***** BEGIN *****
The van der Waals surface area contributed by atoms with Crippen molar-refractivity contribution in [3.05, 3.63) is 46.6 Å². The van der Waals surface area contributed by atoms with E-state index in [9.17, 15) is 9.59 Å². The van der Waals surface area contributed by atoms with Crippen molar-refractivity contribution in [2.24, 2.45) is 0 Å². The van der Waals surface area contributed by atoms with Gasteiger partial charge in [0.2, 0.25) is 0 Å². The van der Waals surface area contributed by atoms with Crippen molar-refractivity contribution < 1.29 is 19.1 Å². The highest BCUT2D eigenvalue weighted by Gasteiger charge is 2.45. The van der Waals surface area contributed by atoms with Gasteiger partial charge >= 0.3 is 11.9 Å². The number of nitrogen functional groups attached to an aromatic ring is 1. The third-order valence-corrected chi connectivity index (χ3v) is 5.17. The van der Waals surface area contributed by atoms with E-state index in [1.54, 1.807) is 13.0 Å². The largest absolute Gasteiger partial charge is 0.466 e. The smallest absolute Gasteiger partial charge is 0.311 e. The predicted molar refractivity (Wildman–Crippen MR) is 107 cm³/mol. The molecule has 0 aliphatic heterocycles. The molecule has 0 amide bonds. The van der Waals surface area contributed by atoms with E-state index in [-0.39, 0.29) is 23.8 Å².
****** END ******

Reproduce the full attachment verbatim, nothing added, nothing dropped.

The van der Waals surface area contributed by atoms with Crippen molar-refractivity contribution in [3.05, 3.63) is 46.6 Å². The van der Waals surface area contributed by atoms with E-state index in [9.17, 15) is 9.59 Å². The van der Waals surface area contributed by atoms with Crippen molar-refractivity contribution in [2.24, 2.45) is 0 Å². The van der Waals surface area contributed by atoms with Gasteiger partial charge in [0.2, 0.25) is 0 Å². The van der Waals surface area contributed by atoms with Crippen molar-refractivity contribution < 1.29 is 19.1 Å². The highest BCUT2D eigenvalue weighted by Gasteiger charge is 2.45. The van der Waals surface area contributed by atoms with Gasteiger partial charge >= 0.3 is 11.9 Å². The number of nitrogen functional groups attached to an aromatic ring is 1. The third-order valence-corrected chi connectivity index (χ3v) is 5.17. The van der Waals surface area contributed by atoms with E-state index in [1.54, 1.807) is 13.0 Å². The largest absolute Gasteiger partial charge is 0.466 e. The smallest absolute Gasteiger partial charge is 0.311 e. The predicted molar refractivity (Wildman–Crippen MR) is 107 cm³/mol. The molecule has 0 aliphatic heterocycles. The molecule has 0 amide bonds. The van der Waals surface area contributed by atoms with E-state index in [-0.39, 0.29) is 23.8 Å².